Clinical examination will normally reveal a distressed, anxious patient with tachycardia, tachypnea, and audible wheeze on auscultation (though in the most severe exacerbations the chest can be almost silent). Patients will have prolonged expiration, and signs of severe exacerbation include inability to talk in complete sentences, tachycardia above 110 beats min1, a respiratory rate above 25 breaths min1, and a peak expiratory flow below 50% of predicted or best. Presence of pulsus paradoxus also indicates a severe attack and life-threatening attacks are suggested by a silent chest, presence of cyanosis, bradycardia, or hypotension, and a peak expiratory flow below 30% of predicted or best.

Measurement of blood gases should be carried out. Hypoxia is usual. In milder exacerbations, hypocapnia is common due to hyperventilation while in more severe and life-threatening exacerbations, PCO2 starts to rise. A raised PCO2 or rising PCO2 is an indication for intensive care.

Chest X-rays should be performed to exclude pneumonia and pneumothorax. The response to therapy and the progress of the exacerbation are monitored with serial peak expiratory flow or spirometry testing. Routine hematology and biochemistry are indicated but other blood testing is not normally required.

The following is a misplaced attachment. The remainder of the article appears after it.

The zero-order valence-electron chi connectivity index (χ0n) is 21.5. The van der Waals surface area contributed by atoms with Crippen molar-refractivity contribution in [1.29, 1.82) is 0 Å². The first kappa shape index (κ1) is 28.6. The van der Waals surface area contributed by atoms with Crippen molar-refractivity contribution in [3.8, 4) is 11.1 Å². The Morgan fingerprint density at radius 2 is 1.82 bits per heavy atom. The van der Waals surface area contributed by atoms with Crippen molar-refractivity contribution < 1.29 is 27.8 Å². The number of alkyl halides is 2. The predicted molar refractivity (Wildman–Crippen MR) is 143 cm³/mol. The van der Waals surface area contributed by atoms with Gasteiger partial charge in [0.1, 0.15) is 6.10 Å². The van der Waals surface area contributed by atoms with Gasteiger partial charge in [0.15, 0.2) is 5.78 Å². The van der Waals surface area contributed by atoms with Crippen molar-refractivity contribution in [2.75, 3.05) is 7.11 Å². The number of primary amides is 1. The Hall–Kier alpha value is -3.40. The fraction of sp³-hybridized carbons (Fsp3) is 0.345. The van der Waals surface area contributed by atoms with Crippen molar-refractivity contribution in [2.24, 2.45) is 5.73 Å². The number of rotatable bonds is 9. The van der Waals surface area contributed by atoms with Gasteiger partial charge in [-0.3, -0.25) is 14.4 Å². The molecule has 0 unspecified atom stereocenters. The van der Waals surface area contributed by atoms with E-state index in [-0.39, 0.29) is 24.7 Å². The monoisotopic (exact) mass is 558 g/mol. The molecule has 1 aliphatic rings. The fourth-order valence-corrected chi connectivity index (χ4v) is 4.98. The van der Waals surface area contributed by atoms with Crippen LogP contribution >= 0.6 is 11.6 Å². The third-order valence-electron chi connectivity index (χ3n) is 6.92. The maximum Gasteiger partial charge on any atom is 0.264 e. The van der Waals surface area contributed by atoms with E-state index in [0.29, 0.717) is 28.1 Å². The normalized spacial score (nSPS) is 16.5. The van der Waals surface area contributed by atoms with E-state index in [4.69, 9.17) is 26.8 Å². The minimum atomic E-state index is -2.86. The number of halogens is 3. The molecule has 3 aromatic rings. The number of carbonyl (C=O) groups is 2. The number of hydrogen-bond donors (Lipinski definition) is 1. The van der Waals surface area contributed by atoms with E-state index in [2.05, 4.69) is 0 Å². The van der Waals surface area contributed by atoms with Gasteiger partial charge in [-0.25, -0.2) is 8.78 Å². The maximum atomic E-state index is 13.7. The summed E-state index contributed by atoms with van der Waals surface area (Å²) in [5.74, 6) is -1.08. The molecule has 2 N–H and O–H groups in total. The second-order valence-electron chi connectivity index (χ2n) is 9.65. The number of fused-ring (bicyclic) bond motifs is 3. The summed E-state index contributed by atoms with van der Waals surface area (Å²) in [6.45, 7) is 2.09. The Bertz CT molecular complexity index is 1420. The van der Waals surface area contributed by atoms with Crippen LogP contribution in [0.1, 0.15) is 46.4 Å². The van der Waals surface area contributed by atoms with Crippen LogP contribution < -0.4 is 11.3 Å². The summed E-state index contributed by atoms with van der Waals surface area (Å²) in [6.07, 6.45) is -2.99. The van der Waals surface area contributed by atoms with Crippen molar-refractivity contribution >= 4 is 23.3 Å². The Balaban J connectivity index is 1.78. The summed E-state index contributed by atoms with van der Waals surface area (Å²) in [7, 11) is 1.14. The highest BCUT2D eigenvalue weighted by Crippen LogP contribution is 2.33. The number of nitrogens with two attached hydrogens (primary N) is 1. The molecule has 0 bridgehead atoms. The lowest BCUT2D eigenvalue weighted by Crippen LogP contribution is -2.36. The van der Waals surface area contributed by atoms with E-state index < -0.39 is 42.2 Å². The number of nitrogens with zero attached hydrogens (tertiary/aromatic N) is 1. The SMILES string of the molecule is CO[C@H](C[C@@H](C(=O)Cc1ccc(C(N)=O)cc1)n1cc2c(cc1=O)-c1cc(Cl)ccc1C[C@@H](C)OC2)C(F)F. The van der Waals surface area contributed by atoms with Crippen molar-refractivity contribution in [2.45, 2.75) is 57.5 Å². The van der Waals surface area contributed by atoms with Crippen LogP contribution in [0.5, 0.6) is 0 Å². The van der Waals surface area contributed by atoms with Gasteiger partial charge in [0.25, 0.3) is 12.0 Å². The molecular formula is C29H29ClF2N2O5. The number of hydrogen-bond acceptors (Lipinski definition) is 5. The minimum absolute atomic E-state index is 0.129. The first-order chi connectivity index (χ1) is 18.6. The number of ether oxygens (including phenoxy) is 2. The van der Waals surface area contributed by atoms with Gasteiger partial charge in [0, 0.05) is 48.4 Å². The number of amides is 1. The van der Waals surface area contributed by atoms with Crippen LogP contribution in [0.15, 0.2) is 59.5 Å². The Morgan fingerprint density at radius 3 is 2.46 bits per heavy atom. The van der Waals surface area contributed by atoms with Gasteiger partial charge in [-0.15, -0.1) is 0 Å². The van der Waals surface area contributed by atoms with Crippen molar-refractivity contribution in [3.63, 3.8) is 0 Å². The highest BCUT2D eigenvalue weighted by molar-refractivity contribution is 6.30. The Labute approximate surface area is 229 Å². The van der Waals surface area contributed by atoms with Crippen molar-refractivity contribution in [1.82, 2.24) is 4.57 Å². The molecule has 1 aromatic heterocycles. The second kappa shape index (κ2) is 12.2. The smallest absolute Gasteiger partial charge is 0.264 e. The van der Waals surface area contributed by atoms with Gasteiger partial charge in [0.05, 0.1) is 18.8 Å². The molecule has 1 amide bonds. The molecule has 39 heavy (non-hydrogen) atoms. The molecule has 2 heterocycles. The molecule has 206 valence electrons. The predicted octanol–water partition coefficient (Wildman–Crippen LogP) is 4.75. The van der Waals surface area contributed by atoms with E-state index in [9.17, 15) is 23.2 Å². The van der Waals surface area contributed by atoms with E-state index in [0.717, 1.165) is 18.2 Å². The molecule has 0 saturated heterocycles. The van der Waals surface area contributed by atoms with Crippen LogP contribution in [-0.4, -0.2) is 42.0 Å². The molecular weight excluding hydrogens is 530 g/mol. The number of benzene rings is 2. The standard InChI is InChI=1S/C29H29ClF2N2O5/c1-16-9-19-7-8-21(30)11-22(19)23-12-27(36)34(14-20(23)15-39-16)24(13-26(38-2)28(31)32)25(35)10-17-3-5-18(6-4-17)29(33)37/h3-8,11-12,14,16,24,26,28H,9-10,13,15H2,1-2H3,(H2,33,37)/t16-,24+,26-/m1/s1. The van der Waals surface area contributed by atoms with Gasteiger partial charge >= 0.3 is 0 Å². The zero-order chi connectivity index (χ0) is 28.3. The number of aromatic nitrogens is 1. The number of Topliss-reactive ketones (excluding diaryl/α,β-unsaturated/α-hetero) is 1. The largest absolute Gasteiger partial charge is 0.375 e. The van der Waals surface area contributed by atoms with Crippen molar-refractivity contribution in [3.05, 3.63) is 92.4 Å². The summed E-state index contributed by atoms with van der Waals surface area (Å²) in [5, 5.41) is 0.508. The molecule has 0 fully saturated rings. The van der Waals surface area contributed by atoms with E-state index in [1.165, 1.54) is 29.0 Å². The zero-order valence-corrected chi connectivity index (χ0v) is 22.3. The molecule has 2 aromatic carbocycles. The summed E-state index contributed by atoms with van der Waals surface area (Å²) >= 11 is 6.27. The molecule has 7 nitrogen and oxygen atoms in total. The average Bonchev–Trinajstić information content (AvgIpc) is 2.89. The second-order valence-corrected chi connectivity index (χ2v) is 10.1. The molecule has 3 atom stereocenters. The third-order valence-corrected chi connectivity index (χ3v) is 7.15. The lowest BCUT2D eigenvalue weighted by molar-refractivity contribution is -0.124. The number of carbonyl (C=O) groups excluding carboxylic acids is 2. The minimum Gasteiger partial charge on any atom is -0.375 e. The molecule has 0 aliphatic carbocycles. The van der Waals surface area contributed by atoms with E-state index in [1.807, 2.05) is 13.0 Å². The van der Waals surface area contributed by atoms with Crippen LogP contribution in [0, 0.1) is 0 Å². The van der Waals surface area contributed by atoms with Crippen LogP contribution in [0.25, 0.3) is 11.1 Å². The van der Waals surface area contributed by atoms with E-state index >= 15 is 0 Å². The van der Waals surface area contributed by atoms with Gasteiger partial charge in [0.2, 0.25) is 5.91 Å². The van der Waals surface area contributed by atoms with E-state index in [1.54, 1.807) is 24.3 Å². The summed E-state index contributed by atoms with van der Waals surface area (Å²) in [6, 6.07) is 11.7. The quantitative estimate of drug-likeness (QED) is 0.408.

Asthma exacerbations are always mixed in their pathogenesis. They involve a mixture of acute and chronic inflammation provoked by virus infection and other stimuli including allergen exposure, air pollution, tobacco smoke, etc. Much of the information we have gained regarding the pathogenesis of asthma exacerbations has come from experimental studies of rhinovirus infection in asthmatic and normal subjects. These studies have implicated neutrophils, CD4þ and CD8þ lymphocytes, and eosinophils, but in addition mast cells, macrophages, and mediators of acute inflammation are also shown to play important roles, including leukotrienes. Most cytokines/chemokines that have been investigated have been found to be elevated in exacerbations. Perhaps the most prominent are interleukin-8, interleukin-1b, tumor necrosis factor alpha (TNF-a), the regulated upon activation normally T-cell expressed and secreted factor (RANTES), and IFN-g. The mechanisms of induction of lower airway inflammation in the context of respiratory virus infection are of great interest as these represent potential targets for interventional therapy. Nuclear factor kappa B (NF-kB) is very strongly implicated in virus-induced inflammation, as is activating protein 1 (AP-1). However, a number of other transcription factors are also implicated. Mechanisms of induction of mucus secretion are also of great interest – complex pathways are involved, but NF-kB, Sp1 transcription factors, and the epidermal growth factor receptor signaling pathway are all implicated.